||It has been suggested that this article be merged into Camel cavalry. (Discuss) Proposed since April 2017.|
Origins of French Camel CorpsEdit
France created a corps of méhariste camel companies (Compagnies Méharistes Sahariennes) as part of the Armée d'Afrique in the Sahara in 1902, replacing regular units of Algerian spahis and tirailleurs earlier used to patrol the desert boundaries. The newly raised Compagnies Méharistes were originally recruited mainly from the Chaamba nomadic tribe and commanded by officers of the French Affaires Indigènes (Native Affairs Bureau). Each company of Méharistes comprised six officers, 36 French non-commissioned officers and troopers, and 300 Chaamba troopers. Their bases were at Tabelbala, Adrar, Ouargla, Fort Polignac and Tamanrasset.
With their local tribal links plus mobility and flexible tactics, the Compagnies Méharistes provided an effective means of policing the desert. A similar camel corps was subsequently raised to cover the southern Sahara, operating from French West Africa and falling within the Armee Coloniale. From the 1930s onwards the Méharistes formed part of the Compagnies Sahariennes which also included motorised French and (from 1940) Foreign Legion units. Following the establishment of a French Mandate over Syria in 1920, three méhariste companies were organised in that country as part of the French Army of the Levant.
During World War II méhariste companies organised as "nomad groups" saw service against Axis forces in the Fezzan and southern Tunisia. At the end of the war the Compagnies Sahariennes resumed their role as desert police. Operating in wide-ranging platoons of 50 to 60 men under French officers, they administered local laws, provided some basic medical assistance, inspected wells and reported on the state of pastures in the fertile oasis areas.
The Sahara remained relatively quiet during the Algerian War of Independence (1954–62) but there was one instance, on 17 October 1957, where 60 méharistes of the Adrar camel company near Timimoun mutinied and killed their eight French officers and N.C.O.s. According to differing reports the mutineers either were able to join the rebel ALN or were caught in the open desert by French fighter aircraft and destroyed. During the later stages of the Algerian War Méhariste detachments did patrol the southern (Saharan) ends of the fortified Morice Line along the Tunisian border. On several occasions the ALN attempted to outflank the Line by disguising commando units as Méharistes.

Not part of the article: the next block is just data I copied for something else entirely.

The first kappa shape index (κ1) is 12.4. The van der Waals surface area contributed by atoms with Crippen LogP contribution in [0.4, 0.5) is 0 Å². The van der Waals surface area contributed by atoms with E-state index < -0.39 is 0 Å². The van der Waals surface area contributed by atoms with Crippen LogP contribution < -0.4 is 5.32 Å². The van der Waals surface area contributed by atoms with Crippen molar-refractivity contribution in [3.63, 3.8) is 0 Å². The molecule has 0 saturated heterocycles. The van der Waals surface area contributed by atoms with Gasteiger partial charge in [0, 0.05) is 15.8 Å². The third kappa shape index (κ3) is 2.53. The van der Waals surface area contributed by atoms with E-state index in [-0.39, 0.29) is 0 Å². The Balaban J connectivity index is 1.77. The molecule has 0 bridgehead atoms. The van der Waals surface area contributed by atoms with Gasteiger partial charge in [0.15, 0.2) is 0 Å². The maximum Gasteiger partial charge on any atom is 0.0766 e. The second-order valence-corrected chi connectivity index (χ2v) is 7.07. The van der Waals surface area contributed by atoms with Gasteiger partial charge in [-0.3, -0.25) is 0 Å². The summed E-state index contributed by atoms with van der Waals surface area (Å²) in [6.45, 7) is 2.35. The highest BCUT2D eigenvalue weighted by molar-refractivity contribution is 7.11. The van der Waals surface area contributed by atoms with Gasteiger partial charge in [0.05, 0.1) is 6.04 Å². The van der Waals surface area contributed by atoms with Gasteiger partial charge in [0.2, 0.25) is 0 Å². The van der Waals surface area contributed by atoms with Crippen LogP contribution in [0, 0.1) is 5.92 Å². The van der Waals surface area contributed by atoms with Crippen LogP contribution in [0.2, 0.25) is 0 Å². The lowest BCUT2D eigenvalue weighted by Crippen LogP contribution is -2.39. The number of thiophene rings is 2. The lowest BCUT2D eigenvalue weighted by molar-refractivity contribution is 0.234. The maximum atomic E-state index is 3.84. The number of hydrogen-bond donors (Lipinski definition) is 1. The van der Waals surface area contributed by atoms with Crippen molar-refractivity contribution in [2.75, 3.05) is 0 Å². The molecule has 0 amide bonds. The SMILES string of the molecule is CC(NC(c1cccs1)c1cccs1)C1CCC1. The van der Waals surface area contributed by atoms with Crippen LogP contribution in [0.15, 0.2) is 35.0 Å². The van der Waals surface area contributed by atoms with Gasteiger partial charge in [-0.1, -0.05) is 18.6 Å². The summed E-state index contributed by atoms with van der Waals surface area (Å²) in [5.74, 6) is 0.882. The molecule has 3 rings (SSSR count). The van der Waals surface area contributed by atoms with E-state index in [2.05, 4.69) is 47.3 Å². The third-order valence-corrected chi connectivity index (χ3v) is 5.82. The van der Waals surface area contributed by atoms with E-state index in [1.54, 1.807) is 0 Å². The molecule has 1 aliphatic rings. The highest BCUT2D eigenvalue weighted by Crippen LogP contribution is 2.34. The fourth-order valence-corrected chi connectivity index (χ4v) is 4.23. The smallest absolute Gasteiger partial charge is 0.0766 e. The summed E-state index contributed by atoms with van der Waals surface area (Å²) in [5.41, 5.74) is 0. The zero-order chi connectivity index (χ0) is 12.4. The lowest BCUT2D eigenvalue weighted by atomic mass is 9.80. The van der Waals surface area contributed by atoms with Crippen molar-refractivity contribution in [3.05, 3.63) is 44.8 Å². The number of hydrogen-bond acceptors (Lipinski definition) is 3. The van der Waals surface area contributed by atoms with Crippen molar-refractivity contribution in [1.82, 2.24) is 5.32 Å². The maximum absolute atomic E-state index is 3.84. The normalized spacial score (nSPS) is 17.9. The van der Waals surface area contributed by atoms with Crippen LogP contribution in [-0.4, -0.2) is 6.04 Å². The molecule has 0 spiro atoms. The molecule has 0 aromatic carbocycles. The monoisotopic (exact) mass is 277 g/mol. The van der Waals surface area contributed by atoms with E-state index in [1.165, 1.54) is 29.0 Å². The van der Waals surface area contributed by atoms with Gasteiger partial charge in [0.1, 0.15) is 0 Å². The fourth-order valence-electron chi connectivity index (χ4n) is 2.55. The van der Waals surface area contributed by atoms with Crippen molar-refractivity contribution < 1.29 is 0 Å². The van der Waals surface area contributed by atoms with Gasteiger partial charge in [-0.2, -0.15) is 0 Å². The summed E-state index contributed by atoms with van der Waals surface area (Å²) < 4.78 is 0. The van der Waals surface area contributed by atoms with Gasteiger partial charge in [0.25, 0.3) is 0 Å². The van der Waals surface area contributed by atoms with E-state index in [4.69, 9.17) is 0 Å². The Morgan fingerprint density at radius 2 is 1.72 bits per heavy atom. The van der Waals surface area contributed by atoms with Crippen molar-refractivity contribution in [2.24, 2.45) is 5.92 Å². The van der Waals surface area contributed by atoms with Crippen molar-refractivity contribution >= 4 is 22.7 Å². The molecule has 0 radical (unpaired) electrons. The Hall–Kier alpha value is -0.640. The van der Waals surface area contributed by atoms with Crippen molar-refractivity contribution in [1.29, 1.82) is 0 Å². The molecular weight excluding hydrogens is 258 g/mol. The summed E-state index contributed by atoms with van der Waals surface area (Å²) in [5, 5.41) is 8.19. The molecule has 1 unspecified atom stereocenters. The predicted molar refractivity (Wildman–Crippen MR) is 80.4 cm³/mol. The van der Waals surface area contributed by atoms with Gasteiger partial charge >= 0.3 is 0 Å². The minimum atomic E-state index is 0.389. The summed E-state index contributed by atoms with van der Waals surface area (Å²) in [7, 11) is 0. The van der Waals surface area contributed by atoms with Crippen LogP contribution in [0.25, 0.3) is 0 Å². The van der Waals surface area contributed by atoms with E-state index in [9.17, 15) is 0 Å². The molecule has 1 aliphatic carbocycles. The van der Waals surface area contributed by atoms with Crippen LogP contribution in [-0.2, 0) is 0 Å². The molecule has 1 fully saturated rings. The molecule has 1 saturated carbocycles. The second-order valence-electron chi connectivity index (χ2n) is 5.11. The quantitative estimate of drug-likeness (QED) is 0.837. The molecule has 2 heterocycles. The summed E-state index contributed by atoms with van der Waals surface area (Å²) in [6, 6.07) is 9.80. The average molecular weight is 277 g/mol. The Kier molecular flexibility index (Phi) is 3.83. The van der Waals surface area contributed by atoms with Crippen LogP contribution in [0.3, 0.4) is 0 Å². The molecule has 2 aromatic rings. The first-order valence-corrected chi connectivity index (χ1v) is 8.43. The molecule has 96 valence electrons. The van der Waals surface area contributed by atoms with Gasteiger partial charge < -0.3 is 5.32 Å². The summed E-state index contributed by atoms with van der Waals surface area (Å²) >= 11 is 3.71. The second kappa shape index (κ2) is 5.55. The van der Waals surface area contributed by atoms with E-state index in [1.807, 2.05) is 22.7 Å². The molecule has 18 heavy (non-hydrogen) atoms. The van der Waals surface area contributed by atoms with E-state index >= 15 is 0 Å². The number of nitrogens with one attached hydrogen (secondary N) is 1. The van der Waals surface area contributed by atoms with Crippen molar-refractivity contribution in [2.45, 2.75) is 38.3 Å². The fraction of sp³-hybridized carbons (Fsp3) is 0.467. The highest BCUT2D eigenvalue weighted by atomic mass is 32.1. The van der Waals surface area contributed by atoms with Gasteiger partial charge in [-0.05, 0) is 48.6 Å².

The camel-mounted units were retained in service until the end of French rule in 1962. The locally recruited méharistes were then disbanded while French personnel were transferred to other units.
Spanish and Italian Camel CorpsEdit
Locally recruited camel corps were also maintained by the Spanish and Italian armies in their respective North African territories (Spanish Sahara plus Cyrenaica and Tripolitania) during the colonial period. Both the Spanish Tropas Nomadas and the Italian Zaptie Meharista served primarily as desert gendarmerie. Like their French counterparts they were recruited from the indigenous desert tribes, and wore modified versions of tribal dress.
The modern Algerian army maintains up to twelve companies of desert troops in the Sahara but these are mechanized units. In 1996 the government of Mali reestablished a camel corps of six companies for patrol and policing work along its Saharan border. However the Tuareg rising of 2012 and subsequent disturbances led to widespread losses and desertions amongst the méharistes. As of 2013 only 368 méharistes remained in service and the future of the corps was in doubt. Mauritania retains a méhariste unit for at least ceremonial purposes.
The Compagnies Méharistes wore flowing coats (gandourah) of either white for Arab or blue for Tuareg troopers, with turbans, veils and wide black trousers (seroual). Two red sashes were worn – one wound around the waist and the other crossed on the chest under red-brown leather equipment of traditional Saharean pattern. A khaki field dress of similar cut was also worn.
French personnel wore light blue kepis. All ranks were normally bare-footed when in the saddle, in order not to harm the sensitive upper body of their camels. The saddlery and other leather equipment was of local design and often elaborately decorated.
- C.R. Hure, pages 225-228 "L'Armee D'Afrique 1830-1962" Charles-Lavauzelle 1977
- John Gunther, page 142 "Inside Africa", Hamish Hamilton London 1955
- Horne, Alistair. A Savage War of Peace. p. 265. ISBN 0-670-61964-7.
- L' Essor 16 September 2013
- Jouineau, Andre. Officers and Soldiers of the French Army in 1940. p. 58. ISBN 978-2-35250-179-4.
- (in French) The Mehariste
- "L'Armee D'Afrique 1830-1962" C.R. Hure 1977
- "The Conquest of the Sahara" Douglas Porch ISBN 0-394-53086-1
- "Le Uniformi Coloniali Libiche 1912-1942" Piero Crociani. La Roccia 1980
- "Uniformes Militares de la Guerra Civil Espanola" Jose Bueno. Libreria Editorial San Martin Madrid 1971